If you would like to organize a public gathering for any social, civil or political cause, you should first obtain permission from the Police.
Incitement to Violence — Penal Code (Chapter 224)
Under section 267C of the Penal Code, whoever makes or communicates any electronic record, (a) containing any incitement to violence; or (b) counselling disobedience to the law or to any lawful order of a public servant; or (c) likely to lead to any breach of the peace, shall be punished with imprisonment for a term which may extend to 5 years, or with fine, or with both.
Simply put, you could get into trouble if you use social media, email, sms, etc to encourage violence or un-peaceful acts.
Distribution of Obscene Materials — Penal Code (Chapter 224)
Under section 292 of the Penal Code, whoever transmits by electronic means, or has in his possession any obscene book, pamphlet, paper, drawing, painting, representation or figure, or any other obscene object whatsoever, shall be punished with imprisonment for a term which may extend to 3 months, or with fine, or with both. “Object” is defined broadly to include data stored in a computer disc, or by other electronic means, that is capable of conversion to images, writing or any other form of representation.
This means that it is an offence to download and possess any type of pornographic materials. It also means that if you upload sexually explicit photos of yourself or your girlfriend/boyfriend online, you will also get into trouble. If the person in the photo is under sixteen years old, you could also be charged for sexual exploitation of a child or young person under the Children and Young Persons Act (Chapter 38).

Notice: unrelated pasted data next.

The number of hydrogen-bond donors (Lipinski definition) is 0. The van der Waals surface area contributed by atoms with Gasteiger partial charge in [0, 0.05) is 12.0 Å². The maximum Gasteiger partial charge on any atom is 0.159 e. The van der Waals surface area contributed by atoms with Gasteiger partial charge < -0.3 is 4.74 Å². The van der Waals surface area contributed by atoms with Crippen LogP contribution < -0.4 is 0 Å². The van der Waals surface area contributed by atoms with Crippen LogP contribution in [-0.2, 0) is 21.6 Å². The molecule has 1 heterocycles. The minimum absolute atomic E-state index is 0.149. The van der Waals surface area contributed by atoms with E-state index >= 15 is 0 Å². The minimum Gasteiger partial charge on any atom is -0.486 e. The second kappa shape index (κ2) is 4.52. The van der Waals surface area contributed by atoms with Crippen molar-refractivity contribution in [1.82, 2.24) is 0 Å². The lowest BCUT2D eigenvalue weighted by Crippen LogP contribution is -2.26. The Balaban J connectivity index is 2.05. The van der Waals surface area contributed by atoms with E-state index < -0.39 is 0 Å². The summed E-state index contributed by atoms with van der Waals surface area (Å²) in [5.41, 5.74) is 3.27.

Computer Misuse Act (Chapter 50A)
Any person who knowingly causes a computer to perform any function for the purpose of securing access without authority to any program or data held in any computer shall be guilty of an offence and shall be liable on conviction to a fine not exceeding $5,000 or to imprisonment for a term not exceeding 2 years or to both. This legislation criminalises the act of hacking into someone else’s computer regardless of whether the other party has suffered any harm. Where one attempts to cause an unauthorised modification of the contents of any computer, the penalties are more serious; one found guilty of such an offence shall be liable to a fine not exceeding $10,000 or to imprisonment for a term not exceeding 3 years or to both.